(BPT) – From bag-checking charges and unexplained delays to rude fellow passengers and flight attendants who are having a bad day, flying can be a huge hassle. If you’re among the approximately 1 to 1.5 percent of Americans living with a peanut or tree nut allergy, boarding a commercial airplane can raise concerns that you might experience a rare in-flight reaction.
Coping with a peanut or tree nut allergy, however, doesn’t mean you – or your peanut- or tree nut-allergic child – have to forego the convenience of air travel. You can take steps to minimize your risk of having an allergic reaction while flying – and at least one study indicates that being proactive can make a positive difference in your travel experience.
The international study, published in the Journal of Allergy and Clinical Immunology-In Practice, found that peanut and nut-allergic travelers who took certain actions lessened their odds of a reported in-flight allergic reaction. The study’s lead author, allergist and pediatrician Dr. Matthew Greenhawt of the University of Michigan’s Food Allergy Center and C.S. Mott Children’s Hospital, is also a medical advisor to Kids With Food Allergies, a division of the Asthma and Allergy Foundation of America.
Peanut and tree nut allergic travelers can take steps to minimize the risk of a rare reaction while flying. The steps include:
- Visit the website of the air carrier and read about their policies for travelers with allergies. If you don’t see what you’re looking for on the website, contact the airline directly.
- Speak up. Well before you fly, inform the airline of your peanut allergy. Keep in mind that asking for accommodations was one of the eight steps the study found that helped travelers reduce their risks of having an allergic reaction while flying. Requesting a peanut- or tree-nut free buffer zone (such as no peanuts three rows before and behind yours) and asking that other passengers not eat peanut- or tree-nut containing products were also important steps, researchers found. If you are experience a reaction, notify the crew and seek their assistance to help with treatment.-
- Carry a written emergency plan with you on your flight so that others will know what to do to help you in case a reaction occurs. Always travel with a fresh supply of epinephrine auto-injectors and keep them with you at all times. They should be kept in your carry-on and stored beneath the seat, in the overhead bin (less preferable because it’s more difficult to access) or in the pocket of the seat back in front of you. Keep the medicine in its original packaging with the prescription label to help security officers quickly recognize it. If you forget to bring your dose on board, immediately notify the crew so they can check the on-board medical kit, which contains epinephrine, as a failsafe if a reaction did occur.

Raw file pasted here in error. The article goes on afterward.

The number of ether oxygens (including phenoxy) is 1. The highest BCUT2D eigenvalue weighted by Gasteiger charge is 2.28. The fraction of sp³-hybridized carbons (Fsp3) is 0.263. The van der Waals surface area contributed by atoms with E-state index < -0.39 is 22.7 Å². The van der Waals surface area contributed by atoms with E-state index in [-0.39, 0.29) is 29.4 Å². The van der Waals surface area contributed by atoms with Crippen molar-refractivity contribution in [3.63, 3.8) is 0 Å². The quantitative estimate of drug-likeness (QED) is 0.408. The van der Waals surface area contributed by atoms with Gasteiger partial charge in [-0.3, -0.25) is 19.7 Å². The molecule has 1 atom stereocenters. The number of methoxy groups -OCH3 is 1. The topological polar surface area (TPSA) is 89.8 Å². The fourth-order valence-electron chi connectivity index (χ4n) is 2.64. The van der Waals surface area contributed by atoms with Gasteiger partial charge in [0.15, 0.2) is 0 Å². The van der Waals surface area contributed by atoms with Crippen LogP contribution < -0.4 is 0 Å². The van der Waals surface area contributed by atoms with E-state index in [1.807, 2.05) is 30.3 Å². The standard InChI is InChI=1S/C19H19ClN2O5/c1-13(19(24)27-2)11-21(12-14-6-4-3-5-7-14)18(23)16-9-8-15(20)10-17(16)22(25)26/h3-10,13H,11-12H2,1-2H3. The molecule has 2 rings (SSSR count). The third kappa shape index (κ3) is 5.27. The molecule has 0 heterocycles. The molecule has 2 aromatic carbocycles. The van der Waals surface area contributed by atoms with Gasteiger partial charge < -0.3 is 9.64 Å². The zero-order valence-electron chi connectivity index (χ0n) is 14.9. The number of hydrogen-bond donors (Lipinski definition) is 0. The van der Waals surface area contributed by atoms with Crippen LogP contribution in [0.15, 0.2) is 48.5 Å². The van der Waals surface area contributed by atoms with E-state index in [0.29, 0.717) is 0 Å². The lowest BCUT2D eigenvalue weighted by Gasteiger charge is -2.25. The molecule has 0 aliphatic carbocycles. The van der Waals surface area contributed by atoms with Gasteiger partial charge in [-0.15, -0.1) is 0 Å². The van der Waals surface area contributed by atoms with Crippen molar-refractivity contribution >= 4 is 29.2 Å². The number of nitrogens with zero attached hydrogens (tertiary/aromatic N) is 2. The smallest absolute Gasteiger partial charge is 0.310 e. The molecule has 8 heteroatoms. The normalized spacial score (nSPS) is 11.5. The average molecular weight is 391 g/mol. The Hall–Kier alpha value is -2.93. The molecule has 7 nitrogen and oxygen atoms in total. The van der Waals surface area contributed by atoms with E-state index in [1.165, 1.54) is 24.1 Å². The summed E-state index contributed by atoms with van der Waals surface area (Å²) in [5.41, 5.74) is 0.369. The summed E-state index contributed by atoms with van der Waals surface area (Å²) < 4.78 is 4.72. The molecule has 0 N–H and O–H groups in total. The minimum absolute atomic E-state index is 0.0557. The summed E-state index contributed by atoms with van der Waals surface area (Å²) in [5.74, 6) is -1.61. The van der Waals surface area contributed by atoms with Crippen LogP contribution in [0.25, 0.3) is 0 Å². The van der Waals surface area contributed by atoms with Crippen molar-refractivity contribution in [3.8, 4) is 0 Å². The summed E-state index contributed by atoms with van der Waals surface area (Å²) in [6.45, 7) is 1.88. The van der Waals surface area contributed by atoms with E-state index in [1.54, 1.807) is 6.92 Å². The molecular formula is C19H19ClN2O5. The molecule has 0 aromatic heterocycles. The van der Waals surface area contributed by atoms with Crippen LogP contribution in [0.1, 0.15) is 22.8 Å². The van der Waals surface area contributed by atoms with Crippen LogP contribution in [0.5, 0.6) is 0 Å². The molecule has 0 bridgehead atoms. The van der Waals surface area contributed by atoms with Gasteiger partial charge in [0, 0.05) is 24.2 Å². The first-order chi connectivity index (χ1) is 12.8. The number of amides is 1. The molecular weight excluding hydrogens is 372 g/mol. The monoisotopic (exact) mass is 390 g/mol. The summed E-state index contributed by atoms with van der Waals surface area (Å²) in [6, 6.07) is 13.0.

- Consider wearing medical identification jewelry. These life-saving tags could help alert others to what’s wrong if you do suffer an allergic reaction.
- When you get to your seat, use an antibacterial wipe to clean all surfaces you may touch, including the seat, arms and the tray table in front of you. This was another helpful action noted in the study. Some families also bring a sheet or blanket for a peanut- or tree-nut allergic child to sit on so he or she doesn’t come in contact with any allergens that prior passengers may have left behind.
- Dine safely on food you’ve brought yourself. Though obvious, this is a big difference-maker. On most airlines you can request a peanut/tree nut-free meal, but eating your own food can also provide peace of mind. The study found this was one of the risk-reduction steps travelers found effective. Bringing your own food ensures you know exactly what is – and isn’t – present in what you’re eating.
- Don’t use airline pillows or blankets. This was yet another risk-reducing measure that the study noted which helped travelers reduce their risks of having an allergic reaction while flying. If you need these items for your flight, bring your own, so you can be sure to avoid allergens that may linger on airline-provided products.
“People with peanut or tree nut allergy can continue to fly and be empowered by these suggestions for ways they can potentially reduce their in-flight risk of a reaction,” Greenhawt says. “Again, data from this study has shown that the risk of reaction appears to be very small. For those who have not flown because of a peanut or tree nut allergy, we encourage you to consider doing so, as we hope these steps will reduce your anxiety and empower you to take that trip you have always wanted to.”
For more tips for traveling with food allergies, visit www.kidswithfoodallergies.org or www.aafa.org.